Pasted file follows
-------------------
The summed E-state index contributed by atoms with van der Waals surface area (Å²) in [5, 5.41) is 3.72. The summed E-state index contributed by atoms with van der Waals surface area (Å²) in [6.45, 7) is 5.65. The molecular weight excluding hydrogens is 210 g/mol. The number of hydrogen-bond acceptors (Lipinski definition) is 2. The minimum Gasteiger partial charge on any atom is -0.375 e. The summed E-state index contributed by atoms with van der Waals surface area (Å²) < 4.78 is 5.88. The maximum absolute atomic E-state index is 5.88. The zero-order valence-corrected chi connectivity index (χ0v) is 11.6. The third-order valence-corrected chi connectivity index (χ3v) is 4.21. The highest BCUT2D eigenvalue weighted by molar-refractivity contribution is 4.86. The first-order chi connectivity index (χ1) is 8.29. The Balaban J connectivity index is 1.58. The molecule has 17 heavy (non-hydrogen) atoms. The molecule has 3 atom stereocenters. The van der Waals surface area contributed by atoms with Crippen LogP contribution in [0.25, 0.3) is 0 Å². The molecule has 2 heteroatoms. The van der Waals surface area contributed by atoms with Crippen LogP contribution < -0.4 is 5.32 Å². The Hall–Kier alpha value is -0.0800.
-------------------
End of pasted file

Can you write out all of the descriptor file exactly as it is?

The summed E-state index contributed by atoms with van der Waals surface area (Å²) in [5, 5.41) is 3.72. The summed E-state index contributed by atoms with van der Waals surface area (Å²) in [6.45, 7) is 5.65. The molecular weight excluding hydrogens is 210 g/mol. The number of hydrogen-bond acceptors (Lipinski definition) is 2. The minimum Gasteiger partial charge on any atom is -0.375 e. The summed E-state index contributed by atoms with van der Waals surface area (Å²) < 4.78 is 5.88. The maximum absolute atomic E-state index is 5.88. The zero-order valence-corrected chi connectivity index (χ0v) is 11.6. The third-order valence-corrected chi connectivity index (χ3v) is 4.21. The highest BCUT2D eigenvalue weighted by molar-refractivity contribution is 4.86. The first-order chi connectivity index (χ1) is 8.29. The Balaban J connectivity index is 1.58. The molecule has 17 heavy (non-hydrogen) atoms. The molecule has 3 atom stereocenters. The van der Waals surface area contributed by atoms with Crippen LogP contribution in [0.25, 0.3) is 0 Å². The molecule has 2 heteroatoms. The van der Waals surface area contributed by atoms with Crippen LogP contribution < -0.4 is 5.32 Å². The Hall–Kier alpha value is -0.0800.